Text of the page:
November 1, 2018

The heroic and the mundane

‘The absolute is eternity. The relative is day-to-day existence. These are the two fundamental tropes of our lives. We hold the absolute at bay, firstly by leveling down the bigness of our existence, that which has to do with the very boundaries of life and materiality, to the commonplace, addressing the issues that concern us all, the great collective, mankind, only in the quotidian; secondly by ritualizing the absolute in an unreal world of images: death is to us not the physical death of the body, but the figurative death, as it occurs in images, in the same way as violence is not physical violence, but figurative violence. Heroism is no longer a possibility, there being no arena for it, those arenas have all been shut down, for the heroic belongs to the bigness we do what we can to shun, yet in the world of images, which any one of us may enter at any time, the heroic lives on: entire worlds and societies have emerged in Internet gaming, where anyone can pick up a machine gun and venture out into the world to shoot the enemy for a few hours. Practically all the films we watch are about exactly this: heroism, violence, death. And the people we watch carry out these heroic deeds in our name, in our place, are all physically beautiful or charismatic, or both. Indeed, that world, growing and expanding with every year that passes, celebrates all the worlds we otherwise reject. Outer beauty, charisma, heroism, violence, and death are not relative, they belong to the pure, the unambivalent, the simple. Our need for this, to see the magnification of our existence and what borders the absolute, is insatiable.

‘... This is what happened in Norway this summer [2011], when a man only a few years younger than me went out to an island and began indiscriminately shooting and killing young people. He acted like a figure in a computer game ... Did he feel a yearning for reality, for an end to relativity, for the consequences of the absolute? We must assume he did. Do I feel such a yearning? Yes, I do. My basic feeling is that of the world disappearing, that our lives are being filled with images of the world, and that these images are inserting themselves between us and the world, making the world around us lighter and lighter and less and less binding. We are trying to detach ourselves from everything that ties us to physical reality; from the bloodless, vacuum-packed steaks in the refrigerated counters of our supermarkets, the industrially produced meat of cooped-up animals, to society’s concealment of physical death and illness, from the cosmetically rectified uniformity of female faces to the endless flow of news images that pass through us every day and which together, in sum, erase all differences and establish a kind of universal sameness, not only because everything is conveyed in the same language, but also because what thereby is so incessantly conveyed inexorably, albeit gradually, recreates what is conveyed in its own image. The symbol of this trend is money, which converts everything into monetary value, which is to say numbers. Everything we have is mass-produced, everything is the same, and our entire world, which is commercial in nature, is based on that serial system. The values in our sky of images are Nazi values, though everyone says differently. Beautiful bodies, beautiful faces, healthy bodies, healthy faces, perfect bodies, perfect faces, heroic people, heroic deaths ... and the rush of the authentic, which here is fictitious, so compelling, that someone sooner or later is bound to bring the sky down to earth and let it apply here.’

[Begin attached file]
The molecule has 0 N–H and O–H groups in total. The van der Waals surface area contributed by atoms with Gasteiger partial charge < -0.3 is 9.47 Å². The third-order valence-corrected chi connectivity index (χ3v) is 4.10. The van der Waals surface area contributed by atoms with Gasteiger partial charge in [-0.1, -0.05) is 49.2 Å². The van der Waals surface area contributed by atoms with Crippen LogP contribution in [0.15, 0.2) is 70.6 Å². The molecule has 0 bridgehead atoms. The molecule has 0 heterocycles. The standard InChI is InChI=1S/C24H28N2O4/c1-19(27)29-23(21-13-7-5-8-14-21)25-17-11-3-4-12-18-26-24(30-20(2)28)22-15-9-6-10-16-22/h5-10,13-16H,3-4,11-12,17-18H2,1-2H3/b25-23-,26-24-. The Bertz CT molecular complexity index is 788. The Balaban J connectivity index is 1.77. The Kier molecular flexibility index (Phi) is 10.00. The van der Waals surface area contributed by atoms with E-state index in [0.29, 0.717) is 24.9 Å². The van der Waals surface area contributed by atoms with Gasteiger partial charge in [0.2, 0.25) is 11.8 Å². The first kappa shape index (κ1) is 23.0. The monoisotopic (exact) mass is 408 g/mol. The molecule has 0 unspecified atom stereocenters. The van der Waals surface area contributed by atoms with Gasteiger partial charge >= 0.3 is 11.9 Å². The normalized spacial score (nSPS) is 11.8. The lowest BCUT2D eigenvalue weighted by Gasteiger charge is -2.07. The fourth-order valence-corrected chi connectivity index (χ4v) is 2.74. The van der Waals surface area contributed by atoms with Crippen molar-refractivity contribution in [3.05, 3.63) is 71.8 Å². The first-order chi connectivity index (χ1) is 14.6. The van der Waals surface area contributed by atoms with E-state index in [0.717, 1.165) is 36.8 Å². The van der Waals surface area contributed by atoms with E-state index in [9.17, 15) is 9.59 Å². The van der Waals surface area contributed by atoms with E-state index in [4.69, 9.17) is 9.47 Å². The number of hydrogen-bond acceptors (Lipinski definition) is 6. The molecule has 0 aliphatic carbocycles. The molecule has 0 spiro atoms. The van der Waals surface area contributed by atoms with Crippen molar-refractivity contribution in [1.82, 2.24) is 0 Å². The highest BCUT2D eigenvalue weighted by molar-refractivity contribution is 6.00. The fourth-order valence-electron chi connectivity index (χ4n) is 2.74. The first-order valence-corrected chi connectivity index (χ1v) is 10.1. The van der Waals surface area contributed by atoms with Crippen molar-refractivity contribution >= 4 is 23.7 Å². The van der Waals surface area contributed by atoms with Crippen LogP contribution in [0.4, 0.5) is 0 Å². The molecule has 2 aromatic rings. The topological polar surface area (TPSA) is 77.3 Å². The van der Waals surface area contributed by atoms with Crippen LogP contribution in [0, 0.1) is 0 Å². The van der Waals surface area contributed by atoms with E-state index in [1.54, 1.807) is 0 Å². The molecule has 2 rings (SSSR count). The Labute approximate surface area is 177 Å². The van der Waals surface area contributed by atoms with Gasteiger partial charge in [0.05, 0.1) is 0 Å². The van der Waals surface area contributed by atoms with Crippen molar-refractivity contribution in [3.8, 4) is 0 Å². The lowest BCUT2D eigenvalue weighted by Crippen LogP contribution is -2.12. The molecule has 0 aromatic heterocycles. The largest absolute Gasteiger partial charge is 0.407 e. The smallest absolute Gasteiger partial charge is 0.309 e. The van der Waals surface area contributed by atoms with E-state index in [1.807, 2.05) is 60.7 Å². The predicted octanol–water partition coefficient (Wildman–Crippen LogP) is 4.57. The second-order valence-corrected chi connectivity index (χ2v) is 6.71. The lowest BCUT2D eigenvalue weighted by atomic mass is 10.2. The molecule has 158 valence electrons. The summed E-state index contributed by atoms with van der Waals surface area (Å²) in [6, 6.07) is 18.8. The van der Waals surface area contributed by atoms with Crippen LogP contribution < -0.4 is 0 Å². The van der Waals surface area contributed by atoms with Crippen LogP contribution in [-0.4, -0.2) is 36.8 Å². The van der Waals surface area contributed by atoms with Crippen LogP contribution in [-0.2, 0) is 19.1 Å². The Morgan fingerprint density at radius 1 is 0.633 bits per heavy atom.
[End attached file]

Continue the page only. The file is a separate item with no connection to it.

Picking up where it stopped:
My Struggle (Min Kamp), Book 6, by Karl Ove Knausgård, translated by Martin Aitken